Consumer oil tester

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Well-known member
May 13, 2009
East Texas
Does anyone have any experience with "lubricheck"?

Sure would be nice if it works.
Or you can get your oil (and tranny fluid) professionally analyzed by a reputable outfit such as JG Lubricant Services or Blackstone Labs. Cost is about $25-30 plus shipping fr the sample. and you get much more detailed data.

I just change my (diesel) engine oil annually.  I don't get enough miles to change before that and worry about contamination from soot and water if I let it go longer.  Maybe an analysis would show it is still ok, but I feel better with an annual change.  I get a professional analysis yearly on my synthetic tranny fluid, though. Eight years old and still looking good.

My car oil gets changed based on the onboard computer's analysis of the actual driving conditions. It typically works out to be 11-12 months and 10-12k miles.
The military use to sample all the oil in all of it's equipment every quarter. After years they final realized they where wasting Lot's of money and time for nothing. They do the oil changes as needed and leave it at that..
Well, I was just wishing for the magic bullet.

We have 4 diesel engines & 5 automotive engines, besides several small engines.
The ones I use most (& value most) we do by the book. I have to admit, I have one diesel & one gas that may have been 10 years since an oil change. They get used very little, but will start & perform when needed, once or twice a year.
I have wondered if an engine is run only a few times per year, stored inside a somewhat climate controlled environment, if maybe the oil might be more like setting on the shelf or at least have a longer than one year life span.
I change my oil annually but am a firm believer in oil analysis as an indicator on not only the health of the engine but also the intake system. An increase in silica in the oil indicates that your engine is getting "dusted" by air getting by your air filter or a breakdown of the filter itself.
$25.00 is cheap compared to an engine rebuild and the analysis also allows you to catch an engine defect before it gets terminal.

Oil gets contaminated with gases and acids that are a byproduct of combustion.  Those contaminants are there whether the engine is running or stored. The question becomes how much contamination and what sort. Analysis can answer that, but an oil change fixes it.

On an engine with 5-6 quarts of oil, it's probably just as easy and inexpensive to change it as to test it. But on engines that have 20-30 quarts of oil (my Cummins ISL takes 28 qts), the economics might shift in favor of testing first IF the testing almost always shows you can extend the change interval for 6-12 months..
I have just recieved my sample kits from JG Lubercation. I plan on doing the engin and tranney. First to see what is in the tranney and set up a base line for future samples.
Thats the reason I was hoping to find someone that had proven the inexpensive oil tester was reliable.
I was wishing this, probably more so to save the work than the cost of the oil. It sure is getting harder all the time to get under there & change it.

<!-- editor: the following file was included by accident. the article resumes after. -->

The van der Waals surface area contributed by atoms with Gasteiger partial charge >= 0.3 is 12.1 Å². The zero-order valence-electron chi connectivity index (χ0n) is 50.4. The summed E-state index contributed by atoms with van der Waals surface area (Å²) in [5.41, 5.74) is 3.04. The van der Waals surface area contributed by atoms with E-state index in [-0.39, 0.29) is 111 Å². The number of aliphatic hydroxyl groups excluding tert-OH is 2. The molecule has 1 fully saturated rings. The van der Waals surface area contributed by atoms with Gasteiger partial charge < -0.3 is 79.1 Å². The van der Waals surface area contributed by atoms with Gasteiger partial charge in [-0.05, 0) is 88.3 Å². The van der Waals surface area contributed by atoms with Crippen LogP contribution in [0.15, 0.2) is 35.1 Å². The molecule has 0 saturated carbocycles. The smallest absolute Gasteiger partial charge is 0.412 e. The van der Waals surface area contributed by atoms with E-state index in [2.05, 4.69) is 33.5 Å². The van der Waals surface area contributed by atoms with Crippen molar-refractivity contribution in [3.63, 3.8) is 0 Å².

I think the main thing in the more sophisticated testing is trace metals analysis, to tell you warning signs of wear or contamination. It appears the cheap tool just measures lubricity and tells whether there are contaminant in general, but not the type or probable cause. And you have to do your own tracking of results over time, whereas the professional services put it in a database for you.  If you just want a clue as to whether an oil change is needed now, the tool maybe works ok.

Are you now changing more than once a year? Or maybe looking to go to synthetic and defer changes to maybe every other year?  I'm feeling old and fat too, but I can still manage an annual change and it makes me more comfortable to do it that way. Plus, once a year I look underneath the engine and maybe spot some other warning sign, like wet spots around the pan gasket or other fluid drips.
Only one tractor gets changed more than once per year. 100-125 hours.
My cummins RV we have been changing once per year with maybe less than 10,000 mi on change. Book calls for 15,000 or one year. No longer period using syn, so we just use Rotella-T heavy duty.
Everything else I change only on hours or miles, regardless of time period.
My cummins RV we have been changing once per year with maybe less than 10,000 mi on change. Book calls for 15,000 or one year. No longer period using syn, so we just use Rotella-T heavy duty.

Same here. Costs me about $110 to do it myself, traded off against $30 for an oil analysis that might let me extend another ?? months.
I have used Blackstone labs on and off.

Today's engine oils fail because of viscosity loss due to shear.  Contamination has nothing to do with it, aside from exceptional cases where head gasket failures (for example) lead to all kinds of water entering the oil sump.

Blackstone will tell you how much viscosity you've lost and (for an added fee beyond the standard set of tests) will tell you what sort of condition the viscosity-improving polymers are in.  Those are the plastics added to keep the oil thick as it heats up.  But I don't use Blackstone for that.

What Blackstone will tell you that is, potentially at least, useful --  is whether there are wear products or unusual contaminants present that indicate an impeding failure.  That's not always actionable information, but once in a while if you know that the engine is about to fail maybe you would have it done at the same time as the transmission to save a little on labor.

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